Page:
• -If the legacy system is preventing implementation, then new system design is required-our inflection point: throwing away valuable data to keep the system stable-five years ago, continuous failure in your persistence tier was virtually unthinkable five years ago
  • -Getting technical buy in from all parties that C* and other tools were the “right” tool going forwardHad to engineer our migration and rewrite in stages to provide tangible business value earlierCouldn’t just “go away” for a year and promise a perfect solution sometime down the roadBusiness requirements forced hybrid period with the old and new systems operated in parallelGetting technical buy-in
  • -The up front costs are high, but the ability to implement anything going forward is a powerful proposition.
  • -the old problems won’t go away during the migration-prepare to manage expectations that things might get worse before they get better
  • What kind of queries will your application make?Do you need ordered results for all of your rows? (Solr or ElasticSearch)What is your read load? What is your write load? It almost certainly won’t be what you think it is. Get real numbers.
  • C* != “#dontneedtothinkaboutmyschema”Counters and CompositesOptimize for use caseDon’t be afraid of writes. Storage is cheap. If multiple writes make for a cleaner, simpler read path, do it.Optimize to reduce the number of tombstones
  • -talk about the first iteration, where I also tried the select * approach to prefill our cache. Not necessary and more importantly bad design.-mysql / relational database mentality of batch retrieval-possible to get the same result, but required different thinking and logic
  • Almost impossible to get it right the first time-give example of elements that were in MySQL incorrectly with a timestamp of 0 for the epoch. I incorrectly assumed that > 0 would be valid. Our initial sync missed all elements with the incorrect timestamp of 0-how we had to split up our sync code into pieces-how important is the speed of your syncing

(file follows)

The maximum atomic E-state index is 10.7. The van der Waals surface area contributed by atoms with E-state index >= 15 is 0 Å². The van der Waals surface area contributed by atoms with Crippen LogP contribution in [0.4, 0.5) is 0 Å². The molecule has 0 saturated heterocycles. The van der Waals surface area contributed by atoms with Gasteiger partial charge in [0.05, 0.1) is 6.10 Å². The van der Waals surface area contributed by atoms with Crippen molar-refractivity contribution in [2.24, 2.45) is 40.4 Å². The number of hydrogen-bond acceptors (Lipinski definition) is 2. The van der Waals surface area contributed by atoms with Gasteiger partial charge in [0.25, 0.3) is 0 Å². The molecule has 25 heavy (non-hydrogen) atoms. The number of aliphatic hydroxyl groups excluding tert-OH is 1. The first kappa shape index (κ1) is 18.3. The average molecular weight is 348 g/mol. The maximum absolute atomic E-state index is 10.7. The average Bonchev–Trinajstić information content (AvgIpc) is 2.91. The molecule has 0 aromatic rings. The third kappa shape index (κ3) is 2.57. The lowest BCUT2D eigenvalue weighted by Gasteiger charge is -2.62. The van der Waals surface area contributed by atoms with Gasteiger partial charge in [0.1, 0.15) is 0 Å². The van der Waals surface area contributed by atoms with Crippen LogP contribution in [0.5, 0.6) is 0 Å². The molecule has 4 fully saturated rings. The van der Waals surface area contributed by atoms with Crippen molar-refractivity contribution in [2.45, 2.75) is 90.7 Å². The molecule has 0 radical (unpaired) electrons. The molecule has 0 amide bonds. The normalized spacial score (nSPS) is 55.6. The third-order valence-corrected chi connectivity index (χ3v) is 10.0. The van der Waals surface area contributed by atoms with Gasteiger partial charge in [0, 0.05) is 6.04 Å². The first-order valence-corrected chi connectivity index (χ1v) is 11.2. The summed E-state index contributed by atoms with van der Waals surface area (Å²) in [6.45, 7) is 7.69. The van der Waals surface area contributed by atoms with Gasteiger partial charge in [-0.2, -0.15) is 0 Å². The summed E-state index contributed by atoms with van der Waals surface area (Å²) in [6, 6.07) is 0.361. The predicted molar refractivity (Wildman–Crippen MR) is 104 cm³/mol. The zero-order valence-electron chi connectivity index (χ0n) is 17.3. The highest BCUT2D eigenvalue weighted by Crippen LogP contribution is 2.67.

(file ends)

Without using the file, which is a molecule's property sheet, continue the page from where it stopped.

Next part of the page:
• -give example of bcd, where to remove and make external changes in the hashtable, bcd would read every n seconds from a mysql (select *) and then delete all after retrieving the records-goes back to article number 2
  • -If MySQL was the bottleneck before, after migrating to C* other elements might now become the bottleneck
  • -Deploying changes to distributed systems is more complicated and more prone to human error-give example of person who tried to manually upgrade 30+ node cluster and made human error which resulted in app being down-with distributed systems comes more complication, and minor mistakes can lead to cascading failures
  • Hindsight is 20/20: MySQL to Cassandra

    1. 1. Hindsight is 20/20:MySQL to CassandraMichael Kjellman (@mkjellman)Barracuda Networks#cassandra13
    2. 2. What I Do• Build and maintain “real-time” Spam detectionand Web Filter classification• Java/Perl/C (and bits of everything else)• Author perlcassa (Perl C* client)• Frontend? Backend? Customer? Internal?Broken RAID Card? Bad Disk? I touch it all.#cassandra13
    3. 3. Our C* Cluster• In production for ~2 years since 0.8• Running 1.2.5 + minor patches• 24 nodes in 2 datacenters• (2) 2TB Hard Drives (no RAID)• (1) Small SSD for small hot CFs• 64GB of RAM• Puppet for management• Cobbler for deployment• Target max load at 600GB per node#cassandra13
    4. 4. What is “real-time” exactly?#cassandra13
    5. 5. #cassandra13
    6. 6. Our Rewrite by the NumbersCassandra Based MySQL BasedAverage Application Latency 2.41ms 5.0msElements in Database 32,836,767 3,946,713Elements Application Handles 32,836,767 314,974Element Seen Prior to Tracking 1st request Various ThresholdsDatacenters 2 1Average Latency of AutomatedClassification3 seconds 8 minutes#cassandra13
    7. 7. Should you Rewrite?• How To Survive a Ground-Up Rewrite WithoutLosing Your Sanity[1] – Joel Spolsky• Past engineering decisions preventingimplementation of new business requirements• New threats smarter and more targeted[1]http://onstartups.com/tabid/3339/bid/97052/How-To-Survive-a-Ground-Up-Rewrite-Without-Losing-Your-Sanity.aspx#cassandra13
    8. 8. Evolving Legacy Systems• Even good developers can write sloppy code• Too much duct tape– Most layers applied around the database#cassandra13
    9. 9. Hitting the Reset Button• Plan for continuous failure• Easily Scalable• No Single Point of Failure – that you know of• Many smaller boxes vs. one monolithic box#cassandra13